In the debate over the establishment of the Ramsay Centre for Western Civilisation, no one has sniped and sneered from the opposing camp with anything quite like the ferocious energy of Dr. Nick Riemer, senior lecturer in English and Linguistics at the University of Sydney. No doubt, his noisy interventions must leave many longing for the days when the musings of academics were only available in the mercifully unreadable journals of the academic Left. Riemer, with his endless tweets, op-eds, essays, and campus protests, has been very difficult to avoid.
Not that I really mind, I have to confess. Surprisingly, whenever I come across Riemer’s latest hissy-fit in the Sydney Morning Herald, I react with wry appreciation rather than annoyance. You see, those of us who support the goals of Ramsay couldn’t have asked for a better enemy. His arguments — I’m being charitable when I use such a word — are so risible that I’m doubtful that he has persuaded anyone at all. If anything, he has powerfully made the case for the Ramsay Centre in a useful albeit unwitting manner.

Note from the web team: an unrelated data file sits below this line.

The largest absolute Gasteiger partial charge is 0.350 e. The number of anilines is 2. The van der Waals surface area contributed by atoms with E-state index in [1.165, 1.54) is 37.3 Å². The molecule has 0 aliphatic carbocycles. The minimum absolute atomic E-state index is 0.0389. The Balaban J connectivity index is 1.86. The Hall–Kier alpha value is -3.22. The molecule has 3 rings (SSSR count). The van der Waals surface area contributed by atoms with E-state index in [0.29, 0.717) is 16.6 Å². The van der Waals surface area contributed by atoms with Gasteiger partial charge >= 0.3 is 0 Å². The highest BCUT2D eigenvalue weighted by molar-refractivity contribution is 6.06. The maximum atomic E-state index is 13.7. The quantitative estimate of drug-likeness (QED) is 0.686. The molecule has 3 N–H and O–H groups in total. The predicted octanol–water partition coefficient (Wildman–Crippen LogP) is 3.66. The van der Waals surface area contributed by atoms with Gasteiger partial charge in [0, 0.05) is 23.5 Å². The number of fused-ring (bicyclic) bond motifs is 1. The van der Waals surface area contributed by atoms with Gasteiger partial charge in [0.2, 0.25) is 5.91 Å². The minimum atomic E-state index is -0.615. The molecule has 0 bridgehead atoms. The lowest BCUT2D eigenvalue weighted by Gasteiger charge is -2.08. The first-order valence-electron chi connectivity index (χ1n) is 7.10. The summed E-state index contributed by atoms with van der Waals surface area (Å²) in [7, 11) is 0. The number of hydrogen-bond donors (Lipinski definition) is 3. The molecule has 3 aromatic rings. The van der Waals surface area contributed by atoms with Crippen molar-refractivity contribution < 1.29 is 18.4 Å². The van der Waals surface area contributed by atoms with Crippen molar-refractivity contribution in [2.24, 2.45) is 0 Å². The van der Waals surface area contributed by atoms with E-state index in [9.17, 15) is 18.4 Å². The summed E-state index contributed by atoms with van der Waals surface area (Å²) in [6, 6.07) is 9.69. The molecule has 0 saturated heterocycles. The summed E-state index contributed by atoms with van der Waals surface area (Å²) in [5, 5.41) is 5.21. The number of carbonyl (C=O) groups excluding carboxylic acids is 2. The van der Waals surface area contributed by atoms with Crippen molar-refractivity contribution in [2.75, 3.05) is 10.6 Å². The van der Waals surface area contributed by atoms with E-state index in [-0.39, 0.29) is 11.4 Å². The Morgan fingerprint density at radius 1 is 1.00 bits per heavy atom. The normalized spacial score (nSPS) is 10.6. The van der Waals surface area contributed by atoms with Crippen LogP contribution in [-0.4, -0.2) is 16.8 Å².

Although Riemer’s campaign has been running for months, he introduced himself to a wider audience in the aftermath of the massacre in Christchurch. In a much-discussed column, he set out his reflections on that awful event in his characteristically obtuse way:
Many academics have accused Ramsay of being the intellectual face of a Western supremacist politics, and therefore fundamentally incompatible with universities’ obligation to support multiculturalism.